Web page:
A year of COVID-19

Reporter: Veronica Marshall
Published: Updated:

Coronavirus started out slow.

We now know it may have been in the U.S. as early as December 2019, but it took months to officially show up in Florida.

“Last night, the Department of Health announced there are two presumptive positive cases of coronavirus disease here in the State of Florida,” Gov. Ron DeSantis announced in March.

Soon after, he declared a public health state of emergency.

Four days later, in early March, Southwest Florida saw its first case and death.

“It is with great sadness that I tell you that one of our patients has passed away,” Dr. Larry Antonucci, president and CEO of Lee Health, said on March 7, 2020.

Coronavirus concerns not only spread in hospitals, but in shopping aisles as well.

Items like hand sanitizer, masks and toilet paper started disappearing, leading to shortages with limits remaining on certain items to this day.

Long lines formed at stores and families weighed the decision of going shopping or ordering things online.

Across the state, beaches and bars closed and we had to give up indoor dining at restaurants too.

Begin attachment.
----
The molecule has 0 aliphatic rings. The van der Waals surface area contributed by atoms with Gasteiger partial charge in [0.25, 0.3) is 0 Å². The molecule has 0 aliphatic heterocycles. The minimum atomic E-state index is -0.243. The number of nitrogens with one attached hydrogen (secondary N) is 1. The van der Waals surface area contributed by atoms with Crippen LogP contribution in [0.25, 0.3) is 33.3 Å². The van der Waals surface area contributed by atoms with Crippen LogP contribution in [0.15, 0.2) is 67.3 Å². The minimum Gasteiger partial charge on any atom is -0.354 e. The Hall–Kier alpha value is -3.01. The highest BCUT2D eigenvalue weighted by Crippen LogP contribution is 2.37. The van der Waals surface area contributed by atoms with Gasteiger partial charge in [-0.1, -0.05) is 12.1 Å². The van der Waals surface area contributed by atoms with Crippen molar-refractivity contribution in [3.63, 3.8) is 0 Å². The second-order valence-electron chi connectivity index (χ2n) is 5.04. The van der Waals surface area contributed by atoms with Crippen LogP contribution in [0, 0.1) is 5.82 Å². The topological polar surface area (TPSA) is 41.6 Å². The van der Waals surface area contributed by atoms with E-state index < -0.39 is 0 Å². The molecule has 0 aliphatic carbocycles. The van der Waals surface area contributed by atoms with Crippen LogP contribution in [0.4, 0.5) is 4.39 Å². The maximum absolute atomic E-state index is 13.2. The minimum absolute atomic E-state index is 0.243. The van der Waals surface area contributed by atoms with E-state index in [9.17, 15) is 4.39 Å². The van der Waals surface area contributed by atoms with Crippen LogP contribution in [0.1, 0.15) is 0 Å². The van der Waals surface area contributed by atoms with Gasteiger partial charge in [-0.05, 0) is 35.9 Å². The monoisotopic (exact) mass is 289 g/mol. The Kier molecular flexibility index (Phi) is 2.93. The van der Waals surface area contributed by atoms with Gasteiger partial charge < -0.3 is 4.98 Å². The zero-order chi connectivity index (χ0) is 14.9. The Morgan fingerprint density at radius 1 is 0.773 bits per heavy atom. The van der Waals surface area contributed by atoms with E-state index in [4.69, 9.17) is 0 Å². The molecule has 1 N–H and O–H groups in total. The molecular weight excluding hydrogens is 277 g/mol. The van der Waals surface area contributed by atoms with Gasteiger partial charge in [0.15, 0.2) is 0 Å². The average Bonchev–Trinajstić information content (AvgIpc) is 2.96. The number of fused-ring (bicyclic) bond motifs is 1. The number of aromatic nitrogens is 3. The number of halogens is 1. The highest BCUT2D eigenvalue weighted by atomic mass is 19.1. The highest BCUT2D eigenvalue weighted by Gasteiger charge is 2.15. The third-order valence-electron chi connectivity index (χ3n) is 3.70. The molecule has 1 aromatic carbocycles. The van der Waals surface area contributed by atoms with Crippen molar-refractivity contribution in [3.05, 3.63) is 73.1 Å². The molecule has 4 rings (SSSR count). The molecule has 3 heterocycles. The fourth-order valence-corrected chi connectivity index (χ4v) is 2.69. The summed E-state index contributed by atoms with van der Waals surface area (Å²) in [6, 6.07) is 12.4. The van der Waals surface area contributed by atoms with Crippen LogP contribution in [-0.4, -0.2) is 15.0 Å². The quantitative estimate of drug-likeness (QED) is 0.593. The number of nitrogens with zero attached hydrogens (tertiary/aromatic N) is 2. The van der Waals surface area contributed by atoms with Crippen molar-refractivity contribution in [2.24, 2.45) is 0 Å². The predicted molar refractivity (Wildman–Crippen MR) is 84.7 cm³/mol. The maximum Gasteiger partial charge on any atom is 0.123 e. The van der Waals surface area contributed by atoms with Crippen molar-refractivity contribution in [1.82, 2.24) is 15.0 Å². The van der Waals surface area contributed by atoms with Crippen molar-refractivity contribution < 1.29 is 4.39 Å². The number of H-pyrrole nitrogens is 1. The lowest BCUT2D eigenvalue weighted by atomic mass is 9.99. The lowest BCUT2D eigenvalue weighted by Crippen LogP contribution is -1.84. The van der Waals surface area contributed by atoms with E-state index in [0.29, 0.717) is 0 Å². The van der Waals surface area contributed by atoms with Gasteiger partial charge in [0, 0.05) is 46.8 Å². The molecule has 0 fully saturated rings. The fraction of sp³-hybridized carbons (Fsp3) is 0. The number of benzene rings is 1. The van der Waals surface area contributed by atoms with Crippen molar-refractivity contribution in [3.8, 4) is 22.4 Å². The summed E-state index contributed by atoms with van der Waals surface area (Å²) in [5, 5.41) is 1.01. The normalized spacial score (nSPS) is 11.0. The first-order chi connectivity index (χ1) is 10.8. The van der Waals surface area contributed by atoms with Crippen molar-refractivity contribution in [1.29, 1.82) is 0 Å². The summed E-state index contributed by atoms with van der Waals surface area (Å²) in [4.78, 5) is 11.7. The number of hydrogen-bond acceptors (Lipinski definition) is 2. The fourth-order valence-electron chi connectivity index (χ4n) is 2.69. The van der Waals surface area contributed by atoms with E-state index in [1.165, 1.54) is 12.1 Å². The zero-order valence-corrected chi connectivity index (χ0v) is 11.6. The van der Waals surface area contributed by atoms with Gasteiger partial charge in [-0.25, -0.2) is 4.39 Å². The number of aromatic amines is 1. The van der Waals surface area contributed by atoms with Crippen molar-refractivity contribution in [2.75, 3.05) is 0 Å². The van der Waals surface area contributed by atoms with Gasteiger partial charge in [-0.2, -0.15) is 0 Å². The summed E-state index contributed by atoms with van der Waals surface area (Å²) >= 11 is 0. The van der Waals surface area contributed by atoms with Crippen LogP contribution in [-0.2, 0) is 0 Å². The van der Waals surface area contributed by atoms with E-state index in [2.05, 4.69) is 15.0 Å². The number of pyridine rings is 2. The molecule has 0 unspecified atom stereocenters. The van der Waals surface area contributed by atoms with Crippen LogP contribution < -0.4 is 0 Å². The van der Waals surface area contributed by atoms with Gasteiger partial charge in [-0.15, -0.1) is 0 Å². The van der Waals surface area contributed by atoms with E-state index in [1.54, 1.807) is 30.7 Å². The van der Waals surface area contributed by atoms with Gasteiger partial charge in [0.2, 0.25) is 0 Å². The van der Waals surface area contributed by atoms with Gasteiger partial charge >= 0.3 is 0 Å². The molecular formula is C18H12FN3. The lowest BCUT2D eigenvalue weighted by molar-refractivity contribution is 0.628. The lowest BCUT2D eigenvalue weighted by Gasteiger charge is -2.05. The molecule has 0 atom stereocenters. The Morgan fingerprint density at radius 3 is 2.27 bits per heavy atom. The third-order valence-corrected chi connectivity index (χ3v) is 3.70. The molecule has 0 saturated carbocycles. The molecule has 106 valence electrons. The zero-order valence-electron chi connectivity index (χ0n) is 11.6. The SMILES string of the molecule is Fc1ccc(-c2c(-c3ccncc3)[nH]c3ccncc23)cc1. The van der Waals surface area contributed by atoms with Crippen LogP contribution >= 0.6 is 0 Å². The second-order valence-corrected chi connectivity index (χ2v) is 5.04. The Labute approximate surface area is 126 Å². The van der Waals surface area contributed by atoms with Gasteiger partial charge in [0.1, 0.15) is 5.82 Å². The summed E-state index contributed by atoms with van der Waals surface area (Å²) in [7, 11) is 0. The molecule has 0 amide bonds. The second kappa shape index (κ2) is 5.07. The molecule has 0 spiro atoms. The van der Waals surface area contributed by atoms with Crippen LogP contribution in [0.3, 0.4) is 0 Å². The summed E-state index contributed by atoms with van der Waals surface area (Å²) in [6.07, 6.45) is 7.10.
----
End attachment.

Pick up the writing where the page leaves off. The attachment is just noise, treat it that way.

Free testing sites started popping up in Southwest Florida.

“W.H.O has been assessing this outbreak around the clock and we’re deeply concerned, both by the alarming levels of spread and severity and by the alarming levels of inaction. We have therefore made the assessment that covid-19 can be characterized as a pandemic,” said World Health Organization Director-General Dr. Tedros Adhanom Ghebreyesus.

And while experts thought the summer months would help us fight back against the virus by encouraging us to gather outdoors. That didn’t happen.

Instead, on July 12, the state saw the most new cases ever, 15,300 new infections in a day.

That trend was evident in Southwest Florida as well, with 167 new cases on the very same day.

By mid-August, hope had arrived.

The U.S. Food and Drug Administration issued an emergency use authorization for convalescent plasma.

And more good news glimmered on the horizon. Several coronavirus vaccines approached the finish line.

But the vaccine didn’t come in time to stop Florida from hitting one-million coronavirus cases on Dec. 1. It also didn’t come in time to stop COVID-19 infections from becoming the number one cause of death in the country.

“We are in the midst of a terrible pandemic in this country. We are seeing record numbers of cases, hospitalizations, and deaths,” said Dr. William Moss, executive director of the International Vaccine Access Center of the Johns Hopkins Bloomberg School of Public Health.

On Dec. 14, Pfizer’s vaccine was introduced. Moderna came a week later and frontline workers began to get vaccinated.

In Florida, when they opened up vaccinations for those in the public who are 65 and older, chaos ensued in Lee County as people wanted a shot of hope heading into 20201.

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